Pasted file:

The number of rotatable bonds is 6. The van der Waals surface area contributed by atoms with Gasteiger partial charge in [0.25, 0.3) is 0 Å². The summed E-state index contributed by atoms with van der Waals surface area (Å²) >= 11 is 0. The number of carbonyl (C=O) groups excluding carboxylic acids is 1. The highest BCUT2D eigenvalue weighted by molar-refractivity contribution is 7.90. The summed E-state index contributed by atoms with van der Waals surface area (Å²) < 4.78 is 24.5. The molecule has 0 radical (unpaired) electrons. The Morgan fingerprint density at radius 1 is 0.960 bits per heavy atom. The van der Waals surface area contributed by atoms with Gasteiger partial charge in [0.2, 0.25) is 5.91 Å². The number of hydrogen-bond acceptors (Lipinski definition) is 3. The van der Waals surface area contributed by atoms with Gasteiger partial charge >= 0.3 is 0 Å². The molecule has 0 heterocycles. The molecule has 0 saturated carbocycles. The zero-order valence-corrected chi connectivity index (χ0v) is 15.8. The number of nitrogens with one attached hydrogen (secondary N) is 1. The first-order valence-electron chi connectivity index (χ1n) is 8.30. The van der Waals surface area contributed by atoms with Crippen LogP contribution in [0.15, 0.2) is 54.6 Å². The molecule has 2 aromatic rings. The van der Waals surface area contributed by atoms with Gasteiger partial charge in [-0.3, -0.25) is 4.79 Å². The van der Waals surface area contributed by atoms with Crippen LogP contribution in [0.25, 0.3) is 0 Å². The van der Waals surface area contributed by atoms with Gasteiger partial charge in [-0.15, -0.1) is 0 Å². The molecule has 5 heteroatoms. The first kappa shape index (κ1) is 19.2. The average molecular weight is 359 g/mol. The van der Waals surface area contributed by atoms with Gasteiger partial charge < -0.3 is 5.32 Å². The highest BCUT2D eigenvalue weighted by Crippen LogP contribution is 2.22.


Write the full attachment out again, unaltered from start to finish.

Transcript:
The number of rotatable bonds is 6. The van der Waals surface area contributed by atoms with Gasteiger partial charge in [0.25, 0.3) is 0 Å². The summed E-state index contributed by atoms with van der Waals surface area (Å²) >= 11 is 0. The number of carbonyl (C=O) groups excluding carboxylic acids is 1. The highest BCUT2D eigenvalue weighted by molar-refractivity contribution is 7.90. The summed E-state index contributed by atoms with van der Waals surface area (Å²) < 4.78 is 24.5. The molecule has 0 radical (unpaired) electrons. The Morgan fingerprint density at radius 1 is 0.960 bits per heavy atom. The van der Waals surface area contributed by atoms with Gasteiger partial charge in [0.2, 0.25) is 5.91 Å². The number of hydrogen-bond acceptors (Lipinski definition) is 3. The van der Waals surface area contributed by atoms with Gasteiger partial charge >= 0.3 is 0 Å². The molecule has 0 heterocycles. The molecule has 0 saturated carbocycles. The zero-order valence-corrected chi connectivity index (χ0v) is 15.8. The number of nitrogens with one attached hydrogen (secondary N) is 1. The first-order valence-electron chi connectivity index (χ1n) is 8.30. The van der Waals surface area contributed by atoms with Crippen LogP contribution in [0.15, 0.2) is 54.6 Å². The molecule has 2 aromatic rings. The van der Waals surface area contributed by atoms with Gasteiger partial charge in [-0.3, -0.25) is 4.79 Å². The van der Waals surface area contributed by atoms with Crippen LogP contribution in [0.25, 0.3) is 0 Å². The van der Waals surface area contributed by atoms with Gasteiger partial charge in [-0.15, -0.1) is 0 Å². The molecule has 5 heteroatoms. The first kappa shape index (κ1) is 19.2. The average molecular weight is 359 g/mol. The van der Waals surface area contributed by atoms with Gasteiger partial charge < -0.3 is 5.32 Å². The highest BCUT2D eigenvalue weighted by Crippen LogP contribution is 2.22.